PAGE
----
SCOTUScast 11-6-15 featuring Cory Andrews Cory L. Andrews November 06, 2015
On October 6, 2015, the Supreme Court heard oral argument in DIRECTV v. Imburgia. This case involves a class action lawsuit which argues that DIRECTV improperly charged early termination fees to its customers. The question is whether the California Court of Appeal erred by holding that a reference to state law in an arbitration agreement governed by the Federal Arbitration Act requires the application of state law preempted by the Federal Arbitration Act.
To discuss the case, we have Cory Andrews, who is Senior Litigation Counsel at the Washington Legal Foundation. Short video featuring Andy Hessick discussing Spokeo, Inc. v. Robins
University of Utah Law Professor Andy Hessick previews an upcoming Supreme Court case and explains the possible application of the Fair Credit Reporting Act to search engines.
Mr. Robins found that one of these internet search engines, Spokeo, provided incorrect information about his age, education and marital status. Spokeo, a website that aggregates data from a variety of online sources, claims that Robins lacks standing because he did not suffer an “injury in fact.” In opposition, Robins claims that a violation of the FCRA alone constitutes an injury. Litigation Practice Group Podcast
After suffering two judicial setbacks, most recently in the D.C. Circuit’s Verizon v. FCC decision in January 2014, the Federal Communications Commission adopted new net neutrality regulations and subjected broadband providers to public utility regulation under Title II of the Communications Act. In a new case, petitioners and intervenors challenging the FCC’s order recently filed their opening briefs outlining their arguments opposing the FCC’s latest attempt to regulate the internet.
In this Teleforum, counsel for two of the net neutrality petitioners and the intervenors discussed the issues being raised in the D.C. Circuit appeal. The panelists described the challenges to the FCC’s authority to regulate the Internet under Title II of the Communications Act and Section 706 of the Telecommunications Act. Is broadband a telecommunications service subject to public utility regulation or is it an information service? Can the FCC adopt rules to regulate the Internet under Section 706? Are broadband providers protected by the First Amendment? How will the Supreme Court’s recent decisions in King v. Burwell and Utility Air Regulatory Group v. EPA, and other constitutionally-rooted canons of statutory construction, affect the net neutrality case? Can the FCC ban paid prioritization of Internet traffic?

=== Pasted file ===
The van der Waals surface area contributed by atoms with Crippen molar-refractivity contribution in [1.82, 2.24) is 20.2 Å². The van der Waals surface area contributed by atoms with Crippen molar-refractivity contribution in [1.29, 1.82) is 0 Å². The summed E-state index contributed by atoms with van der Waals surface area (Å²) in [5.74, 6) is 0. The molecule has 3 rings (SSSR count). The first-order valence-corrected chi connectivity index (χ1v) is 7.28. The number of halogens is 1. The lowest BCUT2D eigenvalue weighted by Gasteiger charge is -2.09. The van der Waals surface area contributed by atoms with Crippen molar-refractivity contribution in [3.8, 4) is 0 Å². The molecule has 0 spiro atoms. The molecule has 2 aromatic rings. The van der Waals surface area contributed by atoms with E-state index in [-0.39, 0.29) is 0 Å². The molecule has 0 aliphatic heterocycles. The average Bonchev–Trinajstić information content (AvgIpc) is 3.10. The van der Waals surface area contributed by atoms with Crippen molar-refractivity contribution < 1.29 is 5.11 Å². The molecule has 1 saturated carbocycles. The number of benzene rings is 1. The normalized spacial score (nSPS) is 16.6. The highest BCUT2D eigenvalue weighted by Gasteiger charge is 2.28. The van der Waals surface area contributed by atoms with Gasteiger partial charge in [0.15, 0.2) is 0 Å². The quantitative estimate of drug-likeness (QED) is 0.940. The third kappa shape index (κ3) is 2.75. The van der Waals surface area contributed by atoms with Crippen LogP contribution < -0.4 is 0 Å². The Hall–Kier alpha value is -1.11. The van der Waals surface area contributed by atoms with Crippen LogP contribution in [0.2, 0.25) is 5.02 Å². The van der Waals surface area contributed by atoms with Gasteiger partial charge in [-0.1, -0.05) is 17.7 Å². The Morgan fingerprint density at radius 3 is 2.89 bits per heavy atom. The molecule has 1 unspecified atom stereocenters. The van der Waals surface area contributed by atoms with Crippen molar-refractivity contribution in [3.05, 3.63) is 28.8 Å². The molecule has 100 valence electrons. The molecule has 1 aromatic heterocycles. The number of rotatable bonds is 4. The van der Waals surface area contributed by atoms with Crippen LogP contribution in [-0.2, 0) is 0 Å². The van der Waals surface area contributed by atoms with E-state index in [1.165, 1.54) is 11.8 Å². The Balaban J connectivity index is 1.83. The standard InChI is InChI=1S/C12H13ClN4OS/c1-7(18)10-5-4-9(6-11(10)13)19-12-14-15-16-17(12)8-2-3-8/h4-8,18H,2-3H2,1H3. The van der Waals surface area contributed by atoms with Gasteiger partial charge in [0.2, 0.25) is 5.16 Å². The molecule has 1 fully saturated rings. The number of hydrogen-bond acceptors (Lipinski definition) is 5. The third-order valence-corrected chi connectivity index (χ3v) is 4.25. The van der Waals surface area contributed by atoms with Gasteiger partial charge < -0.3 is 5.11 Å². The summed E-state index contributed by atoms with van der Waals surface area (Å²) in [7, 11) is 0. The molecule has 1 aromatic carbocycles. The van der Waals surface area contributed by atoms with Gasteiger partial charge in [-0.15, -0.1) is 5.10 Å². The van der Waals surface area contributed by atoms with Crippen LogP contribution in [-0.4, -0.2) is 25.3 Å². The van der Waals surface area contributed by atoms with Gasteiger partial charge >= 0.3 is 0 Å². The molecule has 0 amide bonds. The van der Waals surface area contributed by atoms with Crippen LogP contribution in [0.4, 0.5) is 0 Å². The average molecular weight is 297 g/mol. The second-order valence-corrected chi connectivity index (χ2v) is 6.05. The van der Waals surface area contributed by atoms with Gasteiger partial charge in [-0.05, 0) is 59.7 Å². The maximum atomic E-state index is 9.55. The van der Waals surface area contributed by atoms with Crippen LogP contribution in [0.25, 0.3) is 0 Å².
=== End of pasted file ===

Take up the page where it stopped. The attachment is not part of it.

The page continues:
Telecommunications & Electronic Media Practice Group Podcast
- Brett Shumate, Partner, Wiley Rein LLP
- Adam J. White, Counsel, Boyden Gray & Associates
The role of municipally-owned and operated broadband networks in the United States has been the subject of considerable debate. Among some stakeholders, there is increasing enthusiasm around the potential for government-owned broadband networks (GONs) to serve as an engine for municipalities to jump-start economic development. When GONs fail, however, the costs are borne by taxpayers. Earlier this year, the FCC threw its hat into the ring by moving aggressively to preempt certain provisions of Tennessee and North Carolina law that restrict municipal provision of broadband service. In this teleforum, our experts assessed the need for GONs, addressed the competition policy and regulatory issues associated with these projects, and explored whether the FCC’s move to preempt the states will survive judicial appeal.
Telecommunications & Electronic Media Practice Group
- Charles M. Davidson, Director, Advanced Communications Law and Policy Institute, New York Law School
- Randolph J. May, President, The Free State Foundation
- Christopher Mitchell, Policy Director, Next Century Cities
- Moderator: Rachael M. Bender, Senior Policy Director, Mobile Future
With the adoption of the Open Internet Order, the Federal Communications Commission has potentially waded into areas that have historically been within the Federal Trade Commission’s jurisdiction. How are privacy, consumer protection, and technology policy issues currently being handled by the agencies – do their actions complement each other or are they creating regulatory tension and uncertainty? If there is a turf war going on, will Congress step in or will the courts decide? How does it impact competition policies and consumer protection? Join FCC Commissioner Ajit Pai and FTC Commissioner Maureen Ohlhausen as they engage in a moderated discussion about these and other issues relating to the respective roles of their agencies.
- Hon. Maureen K. Ohlhausen, Federal Trade Commission
- Hon. Ajit V. Pai, Federal Communications Commission
- Moderator: Alexander Okuliar, Partner, Orrick, Herrington & Sutcliffe LLP
September 2, 2015